ESPN’s Dan Szymborski has an interesting look at baseball’s MVP races and argues why Los Angeles Angels center fielder Mike Trout should still be the top candidate in the American League. Of course, we know the case against Trout: The Angels aren’t going to make the playoffs, so his performance has apparently played out in a vacuum of meaninglessness. Szymborski presents a chart that lists how much a team’s World Series odds would decrease minus the individual performances of key players. The top two players here are Indians right-hander Corey Kluber and Cubs slugger Kris Bryant. This is the conventional “who means the most to his team” MVP argument. Trout is nowhere to be found, since the Angels aren’t contenders.

Trout is universally regarded as the best all-around player in baseball. He holds a significant lead over Mookie Betts in Baseball-Reference WAR, 9.3 to 7.8 (and 8.4 to 6.9 on FanGraphs). If you asked 30 general managers which player they would want on their team, knowing they would get that player’s 2016 performance, all 30 would likely take Trout. Yet he’s not going to be named American League MVP — and not just because the Angels are 62-77. Voters still love their conventional AVG, HRs, RBIs stat lines. In that department, Trout doesn’t stand out from Betts or Jose Altuve:

Trout: .323, 27, 88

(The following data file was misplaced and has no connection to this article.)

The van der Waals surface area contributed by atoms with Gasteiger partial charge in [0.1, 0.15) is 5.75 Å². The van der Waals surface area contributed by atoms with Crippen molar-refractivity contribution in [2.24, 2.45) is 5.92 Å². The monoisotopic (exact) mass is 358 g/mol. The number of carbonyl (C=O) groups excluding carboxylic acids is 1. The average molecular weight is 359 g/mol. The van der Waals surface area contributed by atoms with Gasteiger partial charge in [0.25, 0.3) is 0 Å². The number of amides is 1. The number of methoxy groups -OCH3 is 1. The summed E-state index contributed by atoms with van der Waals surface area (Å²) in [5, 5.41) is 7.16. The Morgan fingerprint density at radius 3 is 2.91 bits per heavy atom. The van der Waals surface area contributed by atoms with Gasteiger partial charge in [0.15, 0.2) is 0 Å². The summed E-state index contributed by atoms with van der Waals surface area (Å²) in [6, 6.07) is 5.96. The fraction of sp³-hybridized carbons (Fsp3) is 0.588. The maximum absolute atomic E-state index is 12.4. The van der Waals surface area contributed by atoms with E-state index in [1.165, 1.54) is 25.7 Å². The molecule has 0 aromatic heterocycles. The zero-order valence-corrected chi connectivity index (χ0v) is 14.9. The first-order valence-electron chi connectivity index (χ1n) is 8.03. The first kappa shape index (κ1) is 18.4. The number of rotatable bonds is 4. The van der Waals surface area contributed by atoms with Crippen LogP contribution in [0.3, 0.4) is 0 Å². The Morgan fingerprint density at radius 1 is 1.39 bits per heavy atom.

Betts: .316, 30, 100

Altuve: .344, 22, 92

The Mets did go the pure showman route back in 2000, when they invited entertainer Garth Brooks to Mets camp. He went 0-for-17 in what was deemed mostly a charitable endeavor. The Tebow signing is more of a hybrid — some baseball legitimacy with a lot of upside benefit based on the novelty.

For whatever it’s worth, Alderson insisted the signing was made on baseball merits.

“While I and the organization, I think, are mindful of the novel nature of this situation, this decision was strictly driven by baseball,” Alderson said. “This was not something that was driven by marketing considerations or anything of the sort. We are extremely intrigued with the potential that Tim has. He has demonstrated over his athletic career that he is a tremendous athlete, has got character, a competitive spirit. Aside from the age (29), this is a classic player-development opportunity for us. As an organization, we’re going to provide that development opportunity for Tim.”